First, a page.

'I've been better than them (Nadal, Federer, Djokovic) for the last 12 months, that's how the ranking systems work'
'I don't want to stop in two years. I want to keep playing. Who knows where I am going to be in a few years'
World number one Andy Murray will continue to play for as long as he remains fit enough to compete and is hopeful that his love of tennis could see him target a third Olympic title at the 2020 Games in Tokyo.
"So long as I'm fit and healthy and enjoying playing I'll do it as long as I can," Murray, who is making the final preparations for the defence of his Wimbledon title, told the Guardian newspaper.
"I don't want to stop in two years. I want to keep playing. Who knows where I am going to be in a few years," the Briton added.
"When I go out, I'm really trying to get better and learn stuff and improve. There's a point to me doing it."
The 30-year-old, who will be looking to claim a record-extending sixth title at this week's Aegon Championships in London, believes a third straight Olympic gold medal is a realistic goal but is not taking selection for granted.
"I would hope to still be playing at the next Olympics," he added.
"I don't think that would be how I would judge when or if I'm going to stop, based on just trying to make it to the next Olympics.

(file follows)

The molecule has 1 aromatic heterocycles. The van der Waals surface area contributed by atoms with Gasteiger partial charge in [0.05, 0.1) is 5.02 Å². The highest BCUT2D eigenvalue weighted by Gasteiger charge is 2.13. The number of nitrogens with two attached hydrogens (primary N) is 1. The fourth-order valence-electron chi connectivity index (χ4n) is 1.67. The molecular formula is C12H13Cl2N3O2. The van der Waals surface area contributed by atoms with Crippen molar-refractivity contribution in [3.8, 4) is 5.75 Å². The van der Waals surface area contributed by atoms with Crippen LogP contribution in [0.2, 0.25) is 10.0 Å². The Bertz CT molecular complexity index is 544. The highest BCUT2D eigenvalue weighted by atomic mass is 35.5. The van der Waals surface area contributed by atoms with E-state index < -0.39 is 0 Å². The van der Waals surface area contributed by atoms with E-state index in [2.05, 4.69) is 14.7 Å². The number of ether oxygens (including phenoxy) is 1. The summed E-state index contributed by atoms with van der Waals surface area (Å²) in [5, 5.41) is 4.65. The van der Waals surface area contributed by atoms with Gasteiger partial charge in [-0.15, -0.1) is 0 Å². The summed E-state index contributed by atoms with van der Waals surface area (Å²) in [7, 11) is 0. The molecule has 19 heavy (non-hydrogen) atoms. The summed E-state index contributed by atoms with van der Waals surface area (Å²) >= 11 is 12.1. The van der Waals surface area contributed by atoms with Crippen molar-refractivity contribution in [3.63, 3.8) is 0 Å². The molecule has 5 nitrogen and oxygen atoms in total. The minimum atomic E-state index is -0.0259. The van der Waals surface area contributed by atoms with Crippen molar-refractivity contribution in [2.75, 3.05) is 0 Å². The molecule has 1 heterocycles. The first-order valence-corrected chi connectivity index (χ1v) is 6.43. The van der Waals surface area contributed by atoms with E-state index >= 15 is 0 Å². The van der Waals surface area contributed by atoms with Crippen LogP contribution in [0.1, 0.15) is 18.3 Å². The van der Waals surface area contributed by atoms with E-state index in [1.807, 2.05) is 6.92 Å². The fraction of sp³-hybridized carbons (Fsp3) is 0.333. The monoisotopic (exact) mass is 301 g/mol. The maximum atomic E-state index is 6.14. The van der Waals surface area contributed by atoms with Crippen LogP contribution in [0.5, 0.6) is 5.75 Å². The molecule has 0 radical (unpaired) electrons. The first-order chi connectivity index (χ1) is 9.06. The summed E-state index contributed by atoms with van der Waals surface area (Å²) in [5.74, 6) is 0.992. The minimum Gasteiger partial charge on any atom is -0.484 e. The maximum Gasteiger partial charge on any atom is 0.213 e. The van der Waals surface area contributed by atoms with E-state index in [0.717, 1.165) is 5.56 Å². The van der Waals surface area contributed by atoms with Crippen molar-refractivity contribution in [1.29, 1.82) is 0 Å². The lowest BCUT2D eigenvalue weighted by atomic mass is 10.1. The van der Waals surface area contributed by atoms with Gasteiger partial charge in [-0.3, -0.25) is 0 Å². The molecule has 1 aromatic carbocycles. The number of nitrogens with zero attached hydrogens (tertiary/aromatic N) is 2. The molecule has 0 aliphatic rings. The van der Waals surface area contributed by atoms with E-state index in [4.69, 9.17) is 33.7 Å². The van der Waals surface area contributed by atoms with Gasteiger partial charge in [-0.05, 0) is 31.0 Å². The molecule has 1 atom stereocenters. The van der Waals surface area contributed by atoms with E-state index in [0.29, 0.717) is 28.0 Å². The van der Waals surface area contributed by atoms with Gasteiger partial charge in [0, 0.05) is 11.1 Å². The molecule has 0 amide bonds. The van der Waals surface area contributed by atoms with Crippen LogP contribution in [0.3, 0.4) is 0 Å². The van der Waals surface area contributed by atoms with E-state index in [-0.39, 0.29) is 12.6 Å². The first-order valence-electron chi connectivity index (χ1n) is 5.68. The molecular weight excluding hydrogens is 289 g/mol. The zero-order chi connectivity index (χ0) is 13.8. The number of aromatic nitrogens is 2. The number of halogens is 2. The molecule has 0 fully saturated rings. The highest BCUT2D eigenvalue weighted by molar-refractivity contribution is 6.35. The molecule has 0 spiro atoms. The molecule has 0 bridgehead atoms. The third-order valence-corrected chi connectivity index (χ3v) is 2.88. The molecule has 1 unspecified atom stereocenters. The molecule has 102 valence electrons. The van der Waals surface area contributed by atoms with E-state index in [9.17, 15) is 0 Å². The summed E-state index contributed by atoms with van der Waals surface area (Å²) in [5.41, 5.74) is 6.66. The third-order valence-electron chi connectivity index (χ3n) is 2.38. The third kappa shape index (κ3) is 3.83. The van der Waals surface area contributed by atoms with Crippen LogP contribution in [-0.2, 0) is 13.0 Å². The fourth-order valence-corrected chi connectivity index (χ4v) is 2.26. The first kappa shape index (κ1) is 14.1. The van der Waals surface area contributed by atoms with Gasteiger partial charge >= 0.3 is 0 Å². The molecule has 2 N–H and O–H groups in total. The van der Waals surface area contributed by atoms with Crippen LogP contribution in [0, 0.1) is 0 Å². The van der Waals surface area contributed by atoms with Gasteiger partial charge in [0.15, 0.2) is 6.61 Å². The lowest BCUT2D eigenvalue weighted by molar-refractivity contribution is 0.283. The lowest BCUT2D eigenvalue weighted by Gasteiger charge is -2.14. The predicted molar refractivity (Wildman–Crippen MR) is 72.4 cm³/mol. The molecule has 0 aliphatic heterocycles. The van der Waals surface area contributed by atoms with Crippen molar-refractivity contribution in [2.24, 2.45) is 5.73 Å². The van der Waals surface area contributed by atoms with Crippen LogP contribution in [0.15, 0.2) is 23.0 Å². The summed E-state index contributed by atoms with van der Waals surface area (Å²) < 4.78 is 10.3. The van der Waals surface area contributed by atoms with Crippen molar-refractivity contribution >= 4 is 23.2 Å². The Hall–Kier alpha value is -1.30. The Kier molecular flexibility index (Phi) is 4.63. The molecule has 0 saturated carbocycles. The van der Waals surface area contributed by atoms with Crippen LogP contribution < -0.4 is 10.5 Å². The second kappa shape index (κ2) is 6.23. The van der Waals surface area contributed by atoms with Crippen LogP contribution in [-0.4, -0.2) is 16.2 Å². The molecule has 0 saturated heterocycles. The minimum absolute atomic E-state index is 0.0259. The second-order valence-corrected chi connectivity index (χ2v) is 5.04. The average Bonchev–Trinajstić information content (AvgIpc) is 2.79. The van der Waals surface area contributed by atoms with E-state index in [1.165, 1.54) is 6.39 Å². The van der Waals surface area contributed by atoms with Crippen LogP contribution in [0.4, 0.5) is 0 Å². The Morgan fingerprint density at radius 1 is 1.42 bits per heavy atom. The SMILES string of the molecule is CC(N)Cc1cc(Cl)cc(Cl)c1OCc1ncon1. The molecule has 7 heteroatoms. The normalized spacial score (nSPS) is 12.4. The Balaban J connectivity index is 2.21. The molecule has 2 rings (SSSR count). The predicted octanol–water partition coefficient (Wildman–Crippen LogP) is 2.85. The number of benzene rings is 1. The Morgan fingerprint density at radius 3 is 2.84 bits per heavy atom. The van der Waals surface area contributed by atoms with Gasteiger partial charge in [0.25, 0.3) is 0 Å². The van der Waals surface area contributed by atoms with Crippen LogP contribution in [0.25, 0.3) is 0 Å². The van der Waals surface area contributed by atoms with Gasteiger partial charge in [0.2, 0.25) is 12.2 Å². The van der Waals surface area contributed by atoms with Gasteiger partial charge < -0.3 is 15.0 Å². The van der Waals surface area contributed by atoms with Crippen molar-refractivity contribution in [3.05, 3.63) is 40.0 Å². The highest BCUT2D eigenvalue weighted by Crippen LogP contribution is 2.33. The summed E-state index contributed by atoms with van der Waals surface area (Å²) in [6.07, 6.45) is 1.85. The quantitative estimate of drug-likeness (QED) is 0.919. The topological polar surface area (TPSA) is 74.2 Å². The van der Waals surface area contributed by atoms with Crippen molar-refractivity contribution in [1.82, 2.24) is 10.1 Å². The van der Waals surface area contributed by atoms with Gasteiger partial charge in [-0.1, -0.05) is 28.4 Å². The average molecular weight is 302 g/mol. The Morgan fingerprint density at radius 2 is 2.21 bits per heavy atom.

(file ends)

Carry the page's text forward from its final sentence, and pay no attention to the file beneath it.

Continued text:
"Maybe I might not even be in the Olympics ranking wise or there might be more British guys ahead of me at that time."
Murray also lashed out at legendary American tennis player John McEnroe over his claims that the world number one should be still seen as "a distant fourth" in comparison with the three other members of the Big Four.
When asked about McEnroe's comments on the eve of the grass-court tournament, Murray though admitted that Roger Federer, Rafael Nadal and Novak Djokovic had achieved more over the course of their careers.
"For me, it doesn't matter what anyone else thinks. I'm very proud of the Olympic medals, they mean a lot to me. Within tennis, a lot of people just go 'oh that guy was a better player because he won more Grand Slams than that one or that woman was better because she won more Grand Slams'," Sport24 quoted Murray as saying.
Murray further said that he has been better than the three of them in the last one year which is why he is currently ranked the world number one.
"If you look at the titles and everything those guys have won, I can't compare myself to them. There's maybe one or two things that I have done that they won't have but for the most part I would have been fourth. But it's not true of the last year because I'm ranked number one in the world. I've been better than them for the last 12 months, that's how the ranking systems work," he added.
The 30-year-old, who is seeking his sixth Queen's Club triumph, has struggled this year, while Nadal and Federer have enjoyed unexpected revivals.
Murray has three grand slam titles in his account in contrast to Federer's 18, Nadal's 15 and Djokovic's 12.
Top-ranked Murray will begin his Aegon Championship title defence against fellow countryman Aljaz Bedene on Tuesday.